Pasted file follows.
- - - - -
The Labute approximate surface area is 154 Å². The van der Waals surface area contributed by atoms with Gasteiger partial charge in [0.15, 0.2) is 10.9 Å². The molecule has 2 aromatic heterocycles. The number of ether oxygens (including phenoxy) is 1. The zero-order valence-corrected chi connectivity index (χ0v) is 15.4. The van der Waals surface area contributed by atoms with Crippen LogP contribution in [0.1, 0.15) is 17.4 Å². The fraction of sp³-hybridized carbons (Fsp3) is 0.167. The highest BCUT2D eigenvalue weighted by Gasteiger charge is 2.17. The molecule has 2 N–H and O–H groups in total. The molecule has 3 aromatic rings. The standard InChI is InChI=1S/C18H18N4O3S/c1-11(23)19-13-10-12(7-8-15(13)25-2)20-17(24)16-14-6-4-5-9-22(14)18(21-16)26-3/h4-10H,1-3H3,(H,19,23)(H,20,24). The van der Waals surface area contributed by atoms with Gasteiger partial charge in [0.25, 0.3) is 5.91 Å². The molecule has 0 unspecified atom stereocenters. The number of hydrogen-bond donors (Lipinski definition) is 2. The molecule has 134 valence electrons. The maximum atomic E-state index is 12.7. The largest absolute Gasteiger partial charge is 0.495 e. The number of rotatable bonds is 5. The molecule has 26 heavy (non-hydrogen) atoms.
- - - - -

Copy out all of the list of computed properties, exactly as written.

The Labute approximate surface area is 154 Å². The van der Waals surface area contributed by atoms with Gasteiger partial charge in [0.15, 0.2) is 10.9 Å². The molecule has 2 aromatic heterocycles. The number of ether oxygens (including phenoxy) is 1. The zero-order valence-corrected chi connectivity index (χ0v) is 15.4. The van der Waals surface area contributed by atoms with Crippen LogP contribution in [0.1, 0.15) is 17.4 Å². The fraction of sp³-hybridized carbons (Fsp3) is 0.167. The highest BCUT2D eigenvalue weighted by Gasteiger charge is 2.17. The molecule has 2 N–H and O–H groups in total. The molecule has 3 aromatic rings. The standard InChI is InChI=1S/C18H18N4O3S/c1-11(23)19-13-10-12(7-8-15(13)25-2)20-17(24)16-14-6-4-5-9-22(14)18(21-16)26-3/h4-10H,1-3H3,(H,19,23)(H,20,24). The van der Waals surface area contributed by atoms with Gasteiger partial charge in [0.25, 0.3) is 5.91 Å². The molecule has 0 unspecified atom stereocenters. The number of hydrogen-bond donors (Lipinski definition) is 2. The molecule has 134 valence electrons. The maximum atomic E-state index is 12.7. The largest absolute Gasteiger partial charge is 0.495 e. The number of rotatable bonds is 5. The molecule has 26 heavy (non-hydrogen) atoms.